On page four we get into something that really sticks in my craw, shell companies. Dude, if you have to bury your acts deep in paperwork and incorporate in weird places and plan at any time in your future to use the phrase “I have no knowledge of that subsidiary’s actions” then listen up: You’re doing something wrong. If you’re not, why hide? Don’t give me that malarkey about “tax advantages”. Not buying it. It’s to hide what you’re doing. That’s why companies like Ericsson sell off patents to trolls. When litigation hits the fan, the general populous isn’t likely to dig up the information on who really owns a patent. Ericsson maintains its reputation while still monetizing its patents. It’s all kinds of slim shady and I don’t like it.
The Guide makes a really good point about shell companies which is this: Because a shell company doesn’t bear the more recognizable name of its parent, by design, it may be assumed when you receive a demand letter (that you immediately go and enter into That Patent Tool) from one of these nobodies that there’s no teeth to it. Well, there isn’t in a sense because a demand latter does not require any action at all. DEMAND LETTERS ARE NOT EQUIVALENT TO LAWSUITS. Nevertheless,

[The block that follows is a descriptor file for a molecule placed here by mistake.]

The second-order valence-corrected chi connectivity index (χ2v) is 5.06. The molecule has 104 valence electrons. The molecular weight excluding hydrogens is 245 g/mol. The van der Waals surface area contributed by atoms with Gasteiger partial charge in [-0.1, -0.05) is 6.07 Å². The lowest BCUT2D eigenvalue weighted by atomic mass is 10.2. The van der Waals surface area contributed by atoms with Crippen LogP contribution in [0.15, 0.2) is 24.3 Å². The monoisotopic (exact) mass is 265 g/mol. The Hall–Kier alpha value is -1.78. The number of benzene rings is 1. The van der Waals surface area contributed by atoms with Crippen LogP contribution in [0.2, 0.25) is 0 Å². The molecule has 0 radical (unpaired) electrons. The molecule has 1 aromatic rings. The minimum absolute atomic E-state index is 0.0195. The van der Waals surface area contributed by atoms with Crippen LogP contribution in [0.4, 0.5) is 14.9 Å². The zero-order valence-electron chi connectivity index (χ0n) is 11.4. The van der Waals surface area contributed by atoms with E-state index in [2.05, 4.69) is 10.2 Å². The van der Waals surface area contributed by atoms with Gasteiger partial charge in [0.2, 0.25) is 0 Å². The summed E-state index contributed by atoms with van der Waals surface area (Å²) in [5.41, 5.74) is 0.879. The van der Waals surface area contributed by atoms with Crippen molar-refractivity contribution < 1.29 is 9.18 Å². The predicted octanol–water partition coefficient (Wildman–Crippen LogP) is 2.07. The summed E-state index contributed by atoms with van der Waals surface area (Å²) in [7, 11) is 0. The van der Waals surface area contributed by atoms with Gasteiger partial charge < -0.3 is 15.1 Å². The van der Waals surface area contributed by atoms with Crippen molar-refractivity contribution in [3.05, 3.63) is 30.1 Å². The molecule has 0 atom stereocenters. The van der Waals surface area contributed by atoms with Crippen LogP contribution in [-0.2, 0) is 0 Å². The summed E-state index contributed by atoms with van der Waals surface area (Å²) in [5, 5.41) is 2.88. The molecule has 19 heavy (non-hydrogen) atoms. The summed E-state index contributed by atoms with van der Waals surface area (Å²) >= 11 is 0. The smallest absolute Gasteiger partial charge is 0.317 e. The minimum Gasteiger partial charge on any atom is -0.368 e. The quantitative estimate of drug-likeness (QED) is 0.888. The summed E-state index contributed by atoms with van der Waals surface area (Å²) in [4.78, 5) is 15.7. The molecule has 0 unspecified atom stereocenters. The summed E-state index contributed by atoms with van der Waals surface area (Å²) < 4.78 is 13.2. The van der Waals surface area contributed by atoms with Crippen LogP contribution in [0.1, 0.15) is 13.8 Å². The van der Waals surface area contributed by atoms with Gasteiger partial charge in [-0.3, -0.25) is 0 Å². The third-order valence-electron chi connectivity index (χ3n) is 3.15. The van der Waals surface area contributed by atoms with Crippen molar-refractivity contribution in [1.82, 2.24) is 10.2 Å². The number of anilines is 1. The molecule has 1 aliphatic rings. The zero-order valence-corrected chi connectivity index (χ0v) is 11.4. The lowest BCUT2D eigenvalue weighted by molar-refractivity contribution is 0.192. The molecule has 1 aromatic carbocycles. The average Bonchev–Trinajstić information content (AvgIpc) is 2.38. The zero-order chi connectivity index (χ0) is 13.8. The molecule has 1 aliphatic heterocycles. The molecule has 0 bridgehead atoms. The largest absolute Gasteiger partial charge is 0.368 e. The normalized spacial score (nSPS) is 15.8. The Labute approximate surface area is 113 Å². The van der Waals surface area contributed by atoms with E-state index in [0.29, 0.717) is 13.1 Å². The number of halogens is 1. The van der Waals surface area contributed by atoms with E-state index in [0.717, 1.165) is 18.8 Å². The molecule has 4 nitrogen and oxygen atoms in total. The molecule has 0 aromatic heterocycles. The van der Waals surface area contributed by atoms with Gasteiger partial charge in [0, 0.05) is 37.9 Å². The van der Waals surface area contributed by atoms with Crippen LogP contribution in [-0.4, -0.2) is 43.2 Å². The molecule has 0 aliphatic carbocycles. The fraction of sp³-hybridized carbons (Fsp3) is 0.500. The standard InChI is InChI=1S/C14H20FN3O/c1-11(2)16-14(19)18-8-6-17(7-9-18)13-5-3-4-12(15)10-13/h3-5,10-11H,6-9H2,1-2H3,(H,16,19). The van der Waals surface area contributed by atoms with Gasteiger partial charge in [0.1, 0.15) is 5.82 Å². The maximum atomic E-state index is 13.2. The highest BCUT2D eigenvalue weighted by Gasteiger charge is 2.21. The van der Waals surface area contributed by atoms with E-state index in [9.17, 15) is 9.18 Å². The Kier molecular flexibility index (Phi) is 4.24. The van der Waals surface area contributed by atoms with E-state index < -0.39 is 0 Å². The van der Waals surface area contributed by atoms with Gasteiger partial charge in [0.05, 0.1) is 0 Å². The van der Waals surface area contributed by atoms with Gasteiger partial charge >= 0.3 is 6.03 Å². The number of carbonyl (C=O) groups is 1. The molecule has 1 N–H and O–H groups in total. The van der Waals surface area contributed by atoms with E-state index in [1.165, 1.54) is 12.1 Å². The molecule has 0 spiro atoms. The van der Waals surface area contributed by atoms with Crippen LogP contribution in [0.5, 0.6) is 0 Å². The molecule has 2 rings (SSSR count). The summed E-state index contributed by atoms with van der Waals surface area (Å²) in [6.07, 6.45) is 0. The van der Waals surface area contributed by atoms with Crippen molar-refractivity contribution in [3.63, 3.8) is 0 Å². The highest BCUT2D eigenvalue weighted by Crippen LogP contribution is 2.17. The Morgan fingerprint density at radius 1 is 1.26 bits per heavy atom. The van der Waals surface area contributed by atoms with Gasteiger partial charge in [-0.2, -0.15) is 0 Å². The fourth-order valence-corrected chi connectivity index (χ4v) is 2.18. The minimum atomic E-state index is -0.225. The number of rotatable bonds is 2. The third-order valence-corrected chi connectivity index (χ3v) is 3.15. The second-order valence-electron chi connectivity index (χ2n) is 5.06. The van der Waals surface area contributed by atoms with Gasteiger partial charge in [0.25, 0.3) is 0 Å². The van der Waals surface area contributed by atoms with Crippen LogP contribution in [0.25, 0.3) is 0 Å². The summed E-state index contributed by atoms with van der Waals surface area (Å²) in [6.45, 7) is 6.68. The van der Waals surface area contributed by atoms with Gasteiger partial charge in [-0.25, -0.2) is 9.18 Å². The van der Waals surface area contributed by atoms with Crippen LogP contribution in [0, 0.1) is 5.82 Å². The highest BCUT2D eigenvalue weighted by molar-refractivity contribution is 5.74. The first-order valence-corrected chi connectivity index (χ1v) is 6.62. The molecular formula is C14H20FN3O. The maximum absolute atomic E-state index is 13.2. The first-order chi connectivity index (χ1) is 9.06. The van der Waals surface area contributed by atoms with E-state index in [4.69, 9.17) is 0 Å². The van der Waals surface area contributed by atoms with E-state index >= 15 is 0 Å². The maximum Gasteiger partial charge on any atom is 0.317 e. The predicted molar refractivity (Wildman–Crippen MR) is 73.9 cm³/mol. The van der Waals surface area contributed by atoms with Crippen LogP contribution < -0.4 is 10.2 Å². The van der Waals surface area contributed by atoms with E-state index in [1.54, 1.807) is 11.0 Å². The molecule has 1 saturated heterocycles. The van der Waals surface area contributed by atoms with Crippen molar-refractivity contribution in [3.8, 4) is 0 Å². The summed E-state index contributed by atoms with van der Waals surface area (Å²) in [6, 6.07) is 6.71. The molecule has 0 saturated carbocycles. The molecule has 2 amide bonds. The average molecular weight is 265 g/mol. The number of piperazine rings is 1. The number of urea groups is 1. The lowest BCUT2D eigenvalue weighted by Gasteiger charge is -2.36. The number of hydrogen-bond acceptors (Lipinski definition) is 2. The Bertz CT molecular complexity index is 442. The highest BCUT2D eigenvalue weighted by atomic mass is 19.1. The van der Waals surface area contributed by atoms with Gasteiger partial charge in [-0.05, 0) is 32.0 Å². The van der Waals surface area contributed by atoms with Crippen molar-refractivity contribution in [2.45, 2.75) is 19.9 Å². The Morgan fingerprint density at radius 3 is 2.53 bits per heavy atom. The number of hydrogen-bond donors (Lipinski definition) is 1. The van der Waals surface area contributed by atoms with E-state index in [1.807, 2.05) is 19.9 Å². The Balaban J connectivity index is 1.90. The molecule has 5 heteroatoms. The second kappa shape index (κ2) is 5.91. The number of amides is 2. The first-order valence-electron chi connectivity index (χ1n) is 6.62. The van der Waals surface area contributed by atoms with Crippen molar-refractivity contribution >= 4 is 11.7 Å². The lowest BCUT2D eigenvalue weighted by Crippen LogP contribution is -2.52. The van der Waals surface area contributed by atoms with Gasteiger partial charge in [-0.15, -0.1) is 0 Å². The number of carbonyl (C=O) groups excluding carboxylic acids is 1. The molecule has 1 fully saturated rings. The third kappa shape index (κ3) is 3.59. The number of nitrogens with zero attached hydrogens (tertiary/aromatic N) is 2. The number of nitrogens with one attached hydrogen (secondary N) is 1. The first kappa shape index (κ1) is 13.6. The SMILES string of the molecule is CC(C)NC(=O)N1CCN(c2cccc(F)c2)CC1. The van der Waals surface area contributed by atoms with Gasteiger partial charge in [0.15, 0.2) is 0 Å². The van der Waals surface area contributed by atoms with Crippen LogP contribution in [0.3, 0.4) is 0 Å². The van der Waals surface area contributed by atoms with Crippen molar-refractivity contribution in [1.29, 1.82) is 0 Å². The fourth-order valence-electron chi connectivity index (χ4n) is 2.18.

If you receive a complaint from a company you have never heard of, or for which there is little public information, do not assume it does not have the resources required for patent litigation.
By ‘complaint’ they may mean an actual lawsuit, in which case yep. That’s exactly right and a fantastic point.